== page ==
Early detection of SSIs is important to enable timely intervention and reduce the risk of more complex complications developing (Sandy-Hodgetts et al, 2020). At the population level, SSI surveillance drives improvement in clinical practice, assures patient safety, tracks changes in infection rates, and provides patients with accurate information to make informed decisions (Wounds International, 2023). Post-surgical care must therefore include informing and engaging patients in their care (Sandy-Hodgetts et al, 2020), as well as identifying the presence of factors that are known to increase the risk of SWC development [Table 1]. 

The role of wound dressings in supporting surgical wound healing 

Dressing selection is an important part of post-operative care; appropriate dressing choice can positively impact clinical outcomes by protecting the wound during healing and reducing the risk of infection (Morgan-Jones et al, 2022). An expert global consensus identified six characteristics of post-surgical dressings that were considered key requirements for use in managing surgical incisions (Morgan-Jones et al, 2019):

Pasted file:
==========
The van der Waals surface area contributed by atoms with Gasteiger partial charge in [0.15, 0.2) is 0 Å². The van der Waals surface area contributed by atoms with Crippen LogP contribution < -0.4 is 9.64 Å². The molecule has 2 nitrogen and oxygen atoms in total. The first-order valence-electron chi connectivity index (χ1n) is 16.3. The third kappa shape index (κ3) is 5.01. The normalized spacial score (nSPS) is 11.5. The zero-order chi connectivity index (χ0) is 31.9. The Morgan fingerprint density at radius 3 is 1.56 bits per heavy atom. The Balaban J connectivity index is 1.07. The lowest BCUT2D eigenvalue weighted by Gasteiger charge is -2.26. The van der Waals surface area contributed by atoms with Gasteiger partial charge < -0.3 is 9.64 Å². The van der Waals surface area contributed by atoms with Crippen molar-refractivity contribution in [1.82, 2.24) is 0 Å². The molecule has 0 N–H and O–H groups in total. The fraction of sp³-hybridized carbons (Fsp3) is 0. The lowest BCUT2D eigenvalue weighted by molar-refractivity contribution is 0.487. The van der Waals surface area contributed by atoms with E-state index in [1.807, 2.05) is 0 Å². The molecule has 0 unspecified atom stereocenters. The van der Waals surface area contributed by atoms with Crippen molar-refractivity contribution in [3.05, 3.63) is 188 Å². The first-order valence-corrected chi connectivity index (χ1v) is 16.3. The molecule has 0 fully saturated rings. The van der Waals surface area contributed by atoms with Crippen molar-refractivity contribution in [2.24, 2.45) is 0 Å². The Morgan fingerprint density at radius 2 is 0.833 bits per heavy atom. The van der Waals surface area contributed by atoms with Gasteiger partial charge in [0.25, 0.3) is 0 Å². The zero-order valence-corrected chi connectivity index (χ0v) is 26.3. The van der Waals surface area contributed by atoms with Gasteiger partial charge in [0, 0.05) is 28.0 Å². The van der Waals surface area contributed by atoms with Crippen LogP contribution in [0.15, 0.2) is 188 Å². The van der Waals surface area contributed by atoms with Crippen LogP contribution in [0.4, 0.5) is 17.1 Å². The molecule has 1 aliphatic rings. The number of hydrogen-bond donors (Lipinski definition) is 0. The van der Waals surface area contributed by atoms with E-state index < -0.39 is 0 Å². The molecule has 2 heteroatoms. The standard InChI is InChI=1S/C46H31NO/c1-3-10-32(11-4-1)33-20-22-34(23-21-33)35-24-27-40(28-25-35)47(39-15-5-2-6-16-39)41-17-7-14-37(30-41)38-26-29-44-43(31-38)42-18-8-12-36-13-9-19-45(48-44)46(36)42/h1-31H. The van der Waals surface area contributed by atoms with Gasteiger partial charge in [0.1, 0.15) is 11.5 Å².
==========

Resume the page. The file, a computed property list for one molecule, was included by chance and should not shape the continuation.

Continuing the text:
• Flexibility and elasticity (to avoid impeding movement or pulling on the skin); 
  • Good fixation to the skin on application; 
  • Absorbency and ability to handle exudate; 
  • Skin protection (avoiding excessive adhesion, blistering or irritation); 
  • Water-resistance, providing a good seal/barrier function and enabling the patient to shower; 
  • Minimisation of dead space where necessary where fluid can pool.

Undisturbed wound healing is a topic that has gained traction in recent years (Morgan-Jones et al, 2022). In the absence of factors such as suspected infection or excessive bleeding that necessitate a dressing change, leaving dressings in place for longer periods offers benefits such as optimised healing, reduced risk of contamination, and savings in cost and clinician time (Brindle and Farmer, 2019).